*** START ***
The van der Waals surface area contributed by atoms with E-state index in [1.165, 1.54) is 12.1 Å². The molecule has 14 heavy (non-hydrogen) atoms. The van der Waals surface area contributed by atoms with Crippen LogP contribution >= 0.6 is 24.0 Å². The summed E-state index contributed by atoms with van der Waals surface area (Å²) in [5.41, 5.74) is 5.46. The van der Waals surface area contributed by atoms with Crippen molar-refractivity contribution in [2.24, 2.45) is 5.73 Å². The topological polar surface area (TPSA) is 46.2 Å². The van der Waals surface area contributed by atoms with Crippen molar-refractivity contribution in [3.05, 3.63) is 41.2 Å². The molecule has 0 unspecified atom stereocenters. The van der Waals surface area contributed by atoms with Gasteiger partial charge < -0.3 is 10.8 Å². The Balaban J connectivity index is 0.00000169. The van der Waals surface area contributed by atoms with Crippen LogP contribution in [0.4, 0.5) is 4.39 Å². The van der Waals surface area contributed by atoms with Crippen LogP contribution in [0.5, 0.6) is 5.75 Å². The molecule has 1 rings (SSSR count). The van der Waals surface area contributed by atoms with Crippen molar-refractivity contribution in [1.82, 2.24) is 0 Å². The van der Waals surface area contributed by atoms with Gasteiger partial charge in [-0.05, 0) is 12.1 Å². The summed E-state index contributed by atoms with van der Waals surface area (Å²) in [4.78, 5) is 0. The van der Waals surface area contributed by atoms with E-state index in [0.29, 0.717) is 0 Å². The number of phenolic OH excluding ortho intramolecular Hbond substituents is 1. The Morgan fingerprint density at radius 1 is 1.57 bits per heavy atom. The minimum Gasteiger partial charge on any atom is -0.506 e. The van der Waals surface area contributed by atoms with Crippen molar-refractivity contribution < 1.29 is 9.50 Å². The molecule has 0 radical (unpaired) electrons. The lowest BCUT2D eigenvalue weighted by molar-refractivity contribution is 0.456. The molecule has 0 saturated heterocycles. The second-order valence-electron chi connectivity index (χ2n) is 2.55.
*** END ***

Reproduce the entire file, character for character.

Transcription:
The van der Waals surface area contributed by atoms with E-state index in [1.165, 1.54) is 12.1 Å². The molecule has 14 heavy (non-hydrogen) atoms. The van der Waals surface area contributed by atoms with Crippen LogP contribution >= 0.6 is 24.0 Å². The summed E-state index contributed by atoms with van der Waals surface area (Å²) in [5.41, 5.74) is 5.46. The van der Waals surface area contributed by atoms with Crippen molar-refractivity contribution in [2.24, 2.45) is 5.73 Å². The topological polar surface area (TPSA) is 46.2 Å². The van der Waals surface area contributed by atoms with Crippen molar-refractivity contribution in [3.05, 3.63) is 41.2 Å². The molecule has 0 unspecified atom stereocenters. The van der Waals surface area contributed by atoms with Gasteiger partial charge < -0.3 is 10.8 Å². The Balaban J connectivity index is 0.00000169. The van der Waals surface area contributed by atoms with Crippen LogP contribution in [0.4, 0.5) is 4.39 Å². The van der Waals surface area contributed by atoms with Crippen LogP contribution in [0.5, 0.6) is 5.75 Å². The molecule has 1 rings (SSSR count). The van der Waals surface area contributed by atoms with Crippen molar-refractivity contribution in [1.82, 2.24) is 0 Å². The van der Waals surface area contributed by atoms with Gasteiger partial charge in [-0.05, 0) is 12.1 Å². The summed E-state index contributed by atoms with van der Waals surface area (Å²) in [4.78, 5) is 0. The van der Waals surface area contributed by atoms with E-state index in [0.29, 0.717) is 0 Å². The number of phenolic OH excluding ortho intramolecular Hbond substituents is 1. The Morgan fingerprint density at radius 1 is 1.57 bits per heavy atom. The minimum Gasteiger partial charge on any atom is -0.506 e. The van der Waals surface area contributed by atoms with Crippen molar-refractivity contribution < 1.29 is 9.50 Å². The molecule has 0 radical (unpaired) electrons. The lowest BCUT2D eigenvalue weighted by molar-refractivity contribution is 0.456. The molecule has 0 saturated heterocycles. The second-order valence-electron chi connectivity index (χ2n) is 2.55.